So it’s GCSE results day and by now families across the city will have gone through a range of emotions. Anxiety, anticipation, joy, surprise, disappointment, devastation. And what if it hasn’t gone to plan?
GCSE results day is the culmination of hard work and preparation by students, teachers and parents alike. A day which is supposed to evaluate their abilities in core subjects, as well as their chosen streams. The media are busy setting the internet on fire, reporting to the nation how the next generation will contribute to the national economy. That’s a lot of pressure for sixteen year olds. And the job of trying to keep them focussed and motivated must be even harder for teachers in this current challenging political climate.
Exams don’t accurately test a person’s knowledge and skill level. There are so many factors which contribute to the exam environment. Some students simply don’t thrive under exam conditions, so the shift towards exams counting as more of your grade from this September could be a worry for some. While the government are busy shuffling statistics, trying to appease the business community that they are committed to raising standards of school leavers, in my view, they forget the qualities which makes the best employees overall. Yes, a foundation level of knowledge is needed, numeracy and literacy being the most important. But an aptitude for learning and the ability to change are, in my view, two essential qualities to get you through life.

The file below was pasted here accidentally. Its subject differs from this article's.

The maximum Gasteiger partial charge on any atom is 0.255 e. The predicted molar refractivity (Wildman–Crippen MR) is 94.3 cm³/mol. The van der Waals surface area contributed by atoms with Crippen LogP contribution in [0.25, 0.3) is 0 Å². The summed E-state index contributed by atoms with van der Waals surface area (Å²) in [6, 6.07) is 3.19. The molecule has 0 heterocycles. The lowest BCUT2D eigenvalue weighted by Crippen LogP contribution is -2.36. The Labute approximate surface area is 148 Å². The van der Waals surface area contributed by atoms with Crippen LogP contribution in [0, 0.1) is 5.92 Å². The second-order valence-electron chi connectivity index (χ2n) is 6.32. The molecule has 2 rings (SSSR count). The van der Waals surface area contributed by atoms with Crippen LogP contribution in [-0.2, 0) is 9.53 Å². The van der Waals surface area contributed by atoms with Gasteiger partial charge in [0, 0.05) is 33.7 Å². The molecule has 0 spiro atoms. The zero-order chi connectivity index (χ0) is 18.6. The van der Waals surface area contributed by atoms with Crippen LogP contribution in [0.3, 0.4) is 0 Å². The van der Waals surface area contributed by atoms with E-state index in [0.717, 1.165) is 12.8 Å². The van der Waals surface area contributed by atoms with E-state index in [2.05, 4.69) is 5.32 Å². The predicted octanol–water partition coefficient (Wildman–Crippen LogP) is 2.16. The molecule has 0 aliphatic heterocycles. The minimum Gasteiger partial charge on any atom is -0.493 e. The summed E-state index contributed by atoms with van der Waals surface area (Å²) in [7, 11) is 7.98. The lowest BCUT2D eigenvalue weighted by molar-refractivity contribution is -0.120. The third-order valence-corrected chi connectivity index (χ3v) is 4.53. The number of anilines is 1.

Purely by understanding that a learning journey doesn’t end with school or university is one of the most valuable things I believe you can teach your child. And next to that, the ability to cope with change. I have seen ‘job-for-life’ colleagues almost shattered because they couldn’t cope with changes a workplace adapting to technology forced upon them. Equally, I have recruited graduates unwilling to learn new skills, as their expectations of finding a job close to their degree subject were miserably deflated. Recently I spoke to an economist-turned-artist, who had followed a professional career path only to find his creative side bursting to get out, causing him to ditch the day job and take some risks. These are the stories I will tell my children.
So if exam results haven’t gone to plan, lick your wounds, talk to teachers and other professionals, formulate your plan. Take it from someone who dealt with devastating A-level results and lacked all self-belief, things can always be turned around and sometimes more assuredly than ever. In some cases, plans falling through are merely opportunities.
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